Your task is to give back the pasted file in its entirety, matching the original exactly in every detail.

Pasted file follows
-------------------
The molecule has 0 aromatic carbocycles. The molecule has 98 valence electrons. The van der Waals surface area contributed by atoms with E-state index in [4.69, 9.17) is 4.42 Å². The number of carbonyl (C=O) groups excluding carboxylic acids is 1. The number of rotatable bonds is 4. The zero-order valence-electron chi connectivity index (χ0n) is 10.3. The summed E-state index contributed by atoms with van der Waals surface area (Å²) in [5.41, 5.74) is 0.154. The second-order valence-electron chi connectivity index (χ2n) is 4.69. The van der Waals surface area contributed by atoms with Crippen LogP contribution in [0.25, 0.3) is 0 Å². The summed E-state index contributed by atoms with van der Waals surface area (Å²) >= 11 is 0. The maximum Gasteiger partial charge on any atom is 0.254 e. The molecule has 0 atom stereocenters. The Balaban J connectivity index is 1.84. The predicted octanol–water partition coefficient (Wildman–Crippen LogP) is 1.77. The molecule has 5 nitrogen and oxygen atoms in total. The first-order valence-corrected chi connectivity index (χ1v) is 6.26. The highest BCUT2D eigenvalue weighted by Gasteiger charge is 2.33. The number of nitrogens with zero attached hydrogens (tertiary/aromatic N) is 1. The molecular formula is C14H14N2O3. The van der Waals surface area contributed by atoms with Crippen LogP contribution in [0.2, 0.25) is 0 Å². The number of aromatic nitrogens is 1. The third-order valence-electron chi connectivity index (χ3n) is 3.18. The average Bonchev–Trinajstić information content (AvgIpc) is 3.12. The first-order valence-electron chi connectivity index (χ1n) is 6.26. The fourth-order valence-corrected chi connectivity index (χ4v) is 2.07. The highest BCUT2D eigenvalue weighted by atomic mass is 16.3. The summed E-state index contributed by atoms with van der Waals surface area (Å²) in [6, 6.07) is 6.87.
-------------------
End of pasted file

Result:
The molecule has 0 aromatic carbocycles. The molecule has 98 valence electrons. The van der Waals surface area contributed by atoms with E-state index in [4.69, 9.17) is 4.42 Å². The number of carbonyl (C=O) groups excluding carboxylic acids is 1. The number of rotatable bonds is 4. The zero-order valence-electron chi connectivity index (χ0n) is 10.3. The summed E-state index contributed by atoms with van der Waals surface area (Å²) in [5.41, 5.74) is 0.154. The second-order valence-electron chi connectivity index (χ2n) is 4.69. The van der Waals surface area contributed by atoms with Crippen LogP contribution in [0.25, 0.3) is 0 Å². The summed E-state index contributed by atoms with van der Waals surface area (Å²) >= 11 is 0. The maximum Gasteiger partial charge on any atom is 0.254 e. The molecule has 0 atom stereocenters. The Balaban J connectivity index is 1.84. The predicted octanol–water partition coefficient (Wildman–Crippen LogP) is 1.77. The molecule has 5 nitrogen and oxygen atoms in total. The first-order valence-corrected chi connectivity index (χ1v) is 6.26. The highest BCUT2D eigenvalue weighted by Gasteiger charge is 2.33. The number of nitrogens with zero attached hydrogens (tertiary/aromatic N) is 1. The molecular formula is C14H14N2O3. The van der Waals surface area contributed by atoms with Crippen LogP contribution in [0.2, 0.25) is 0 Å². The number of aromatic nitrogens is 1. The third-order valence-electron chi connectivity index (χ3n) is 3.18. The average Bonchev–Trinajstić information content (AvgIpc) is 3.12. The first-order valence-electron chi connectivity index (χ1n) is 6.26. The fourth-order valence-corrected chi connectivity index (χ4v) is 2.07. The highest BCUT2D eigenvalue weighted by atomic mass is 16.3. The summed E-state index contributed by atoms with van der Waals surface area (Å²) in [6, 6.07) is 6.87.